I was actually surprised I was able to learn a little bit of world history in this book, especially regarding the dissolution of the Ottoman Empire leading eventually to Lebanese Independence about twenty years later. Until then Lebanon was part of Syria, thus why the character was always billed as being from Syria. Aside from his origin story, I’m always a sucker for war stories, and we get a tad bit of what The Sheik’s World War II military service was like. Finally, one of the more interesting parts of the beginning of the book was a bit of a socio-economic look at what happened during the Great Depression in Michigan and how that generally affected immigrants, with the most “Americanized” ones weathering the storm more easily. Farhat’s family was VERY patriotic for their new home country, a fact that they all took pride in. The Farhat’s were able to largely escape the racisms and prejudices of the Jim Crow Era by appearing “just white enough” to be considered white, or perhaps they were confused for Italian?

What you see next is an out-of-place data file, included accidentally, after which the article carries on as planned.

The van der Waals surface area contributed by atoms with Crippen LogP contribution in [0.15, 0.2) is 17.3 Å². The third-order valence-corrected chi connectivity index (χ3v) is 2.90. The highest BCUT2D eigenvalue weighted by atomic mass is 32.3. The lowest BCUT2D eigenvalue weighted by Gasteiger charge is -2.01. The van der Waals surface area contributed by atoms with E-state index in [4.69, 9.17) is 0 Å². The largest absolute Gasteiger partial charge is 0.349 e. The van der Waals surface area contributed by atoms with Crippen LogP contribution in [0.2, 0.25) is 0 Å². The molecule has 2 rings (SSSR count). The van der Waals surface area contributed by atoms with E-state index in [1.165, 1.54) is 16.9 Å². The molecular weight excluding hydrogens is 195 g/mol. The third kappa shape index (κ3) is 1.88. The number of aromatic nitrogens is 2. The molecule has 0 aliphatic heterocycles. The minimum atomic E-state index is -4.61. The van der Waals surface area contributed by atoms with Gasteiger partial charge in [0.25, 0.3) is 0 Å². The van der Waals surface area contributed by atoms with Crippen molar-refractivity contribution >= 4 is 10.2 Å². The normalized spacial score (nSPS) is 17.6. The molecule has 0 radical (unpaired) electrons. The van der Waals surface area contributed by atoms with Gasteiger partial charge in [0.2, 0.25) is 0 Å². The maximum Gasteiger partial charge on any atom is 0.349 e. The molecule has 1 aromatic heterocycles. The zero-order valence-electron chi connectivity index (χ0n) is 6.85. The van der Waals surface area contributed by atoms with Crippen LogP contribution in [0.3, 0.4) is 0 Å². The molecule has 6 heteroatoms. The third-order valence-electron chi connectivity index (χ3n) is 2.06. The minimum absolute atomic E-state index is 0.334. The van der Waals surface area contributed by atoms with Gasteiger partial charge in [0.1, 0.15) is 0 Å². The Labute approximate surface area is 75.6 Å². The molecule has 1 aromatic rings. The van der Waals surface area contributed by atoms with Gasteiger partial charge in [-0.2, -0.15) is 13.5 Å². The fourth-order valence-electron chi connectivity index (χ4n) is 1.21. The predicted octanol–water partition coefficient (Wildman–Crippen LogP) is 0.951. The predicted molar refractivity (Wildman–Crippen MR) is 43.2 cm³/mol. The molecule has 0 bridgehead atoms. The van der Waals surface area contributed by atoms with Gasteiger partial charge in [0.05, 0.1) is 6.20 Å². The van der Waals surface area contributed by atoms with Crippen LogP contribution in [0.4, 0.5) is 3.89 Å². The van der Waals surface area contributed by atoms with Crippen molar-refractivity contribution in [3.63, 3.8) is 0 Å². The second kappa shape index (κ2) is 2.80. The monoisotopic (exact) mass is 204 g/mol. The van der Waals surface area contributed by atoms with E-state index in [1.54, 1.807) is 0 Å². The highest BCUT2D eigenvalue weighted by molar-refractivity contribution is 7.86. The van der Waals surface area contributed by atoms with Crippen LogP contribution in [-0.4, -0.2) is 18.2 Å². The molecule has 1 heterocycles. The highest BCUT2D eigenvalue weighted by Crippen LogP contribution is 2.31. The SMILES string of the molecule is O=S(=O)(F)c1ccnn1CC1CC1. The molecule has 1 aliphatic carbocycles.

The book looks at the seeds of why Farhat wanted to enter some form of show business, owing a lot to one of his favorite films, “Sabu the Elephant Boy” which his nephew would take his name and attire from in the beginning of his career. In those days, people like him were not represented too much in films or TV, and by having a young, brown skinned boy going on adventures was unheard of. Although The Sheik was not the hero his inspiration was, it’s interesting to see where it all came from.
Those small asides are not the meat an potatoes of the book, and the majority is entirely based on The Sheik’s wrestling career starting with his time in the military. I had never heard that The Army apparently had some sort of a wrestling league in the final days of World War II, with Farhat holding numerous championships. apparently guys from different divisions would go against each other and even wrestle locals. It honestly sounds like the same set-up that one would hear from “The Carnival days” of professional wrestling, where locals would challenge a champion at travelling Circuses and carnivals for a shot at a cash prize. It’s crazy to think that The Sheik’s wrestling career started much in the same way as former US president Abraham Lincoln!